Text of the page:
13. I rented a diesel Volvo XC70 in Britain and drove it for a month. It was great and I averaged about 45 mpg across 1800 miles of mostly rural driving. As I could return the car.with an empty tank, I used the “Miles to Empty” display on the dash to return the car with 21 miles of fuel.
    The year before I rented a Volvo V70 D5 in France and drove it for a month. It also got 45+ mpg. I filled the tank once, after I drove 1000 km and still had a quarter tank left. Volvo has a “Miles to Empty” display on their dashboard and it is unbelievable to drive a diesel 1057 km and have it read “Kilometers to empty – 148.” I added 400km of fuel, drove around Normandy for another few days and would have had to drive around the Paris beltway to empty the tank.

    So why are the diesel Volvo cars not available in the US?

  14. I hope the statement ” lack of interest stateside”, which is mentioned several times does not refer to the American consumer, because I’m pretty sure there are enough of us who want small diesels.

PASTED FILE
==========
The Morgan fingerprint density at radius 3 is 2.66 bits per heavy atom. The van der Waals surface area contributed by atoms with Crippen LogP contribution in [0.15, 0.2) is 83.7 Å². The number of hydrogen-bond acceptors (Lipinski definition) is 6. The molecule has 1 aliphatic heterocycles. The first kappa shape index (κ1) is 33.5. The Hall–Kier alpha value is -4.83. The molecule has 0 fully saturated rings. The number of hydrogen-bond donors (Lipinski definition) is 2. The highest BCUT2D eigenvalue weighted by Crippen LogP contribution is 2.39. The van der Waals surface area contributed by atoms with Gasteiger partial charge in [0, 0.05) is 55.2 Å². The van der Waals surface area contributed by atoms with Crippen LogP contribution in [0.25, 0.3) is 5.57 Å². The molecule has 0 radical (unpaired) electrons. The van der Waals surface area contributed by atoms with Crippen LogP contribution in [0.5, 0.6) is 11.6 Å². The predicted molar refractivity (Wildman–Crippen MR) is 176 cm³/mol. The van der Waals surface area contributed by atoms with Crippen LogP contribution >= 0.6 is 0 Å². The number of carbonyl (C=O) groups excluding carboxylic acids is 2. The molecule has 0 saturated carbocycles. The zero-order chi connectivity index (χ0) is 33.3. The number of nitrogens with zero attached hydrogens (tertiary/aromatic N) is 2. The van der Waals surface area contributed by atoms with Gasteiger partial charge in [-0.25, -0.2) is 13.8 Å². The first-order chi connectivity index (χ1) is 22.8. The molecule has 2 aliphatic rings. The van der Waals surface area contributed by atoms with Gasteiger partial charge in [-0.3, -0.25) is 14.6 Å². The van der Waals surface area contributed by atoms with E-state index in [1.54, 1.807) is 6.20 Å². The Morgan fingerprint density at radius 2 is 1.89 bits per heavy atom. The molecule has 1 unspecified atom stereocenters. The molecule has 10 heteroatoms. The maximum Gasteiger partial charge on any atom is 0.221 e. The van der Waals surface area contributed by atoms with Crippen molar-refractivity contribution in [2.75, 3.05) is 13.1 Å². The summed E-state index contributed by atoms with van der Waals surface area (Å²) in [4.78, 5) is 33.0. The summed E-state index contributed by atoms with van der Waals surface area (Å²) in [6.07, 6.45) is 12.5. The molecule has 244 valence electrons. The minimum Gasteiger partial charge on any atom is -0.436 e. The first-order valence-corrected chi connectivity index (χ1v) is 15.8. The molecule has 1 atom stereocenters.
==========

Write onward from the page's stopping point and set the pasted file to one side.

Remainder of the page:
15. I hope the statement ” lack of interest stateside”, which is mentioned several times does not refer to the American consumer, because I’m pretty sure there are enough of us who want small diesels.Qqqqqqqqqqqqqqqqqqqqqqqqqqqqqqqqqqqqqqqqqqqqqqqqqqqqqqqqqqqqqqqqqqqqqqqqq

  16. In USA we pay a percentage of tax on every gallon of gas. The government does not want us driving diesel cars because they will not be bringing in the tax dollars needed.

  17. Went to France July 12, 2012 for two weeks, rent a Renault Diesel Car, this car was amazing as derived it 1000 miles (1600.00 KM) and only filled up the tank once which was 15 Gallons, why can’t we buy this car in America?????????????

  18. I just wanted to update my comment from August 16, 2011: the rumours of Lexus offering the 2.2 Toyota diesel engine in the GS replacement turned out to false. It’s only available with a petrol and petrol-hybrid, and this has caused a bit of ridicule in the Euro-press. Lexus worry that they’re not selling enough cars in Europe, but they refuse to offer the most popular engine type! Madness.

    Also, I read a story on here from 2010 that claimed Honda is abandoning diesel development? I don’t think that’s accurate as they’ve already announced a brand new, ultra lightweight 1.6 diesel engine to complement the recently revamped 2.2 diesel. It’s due to make it’s début in the Civic later this year.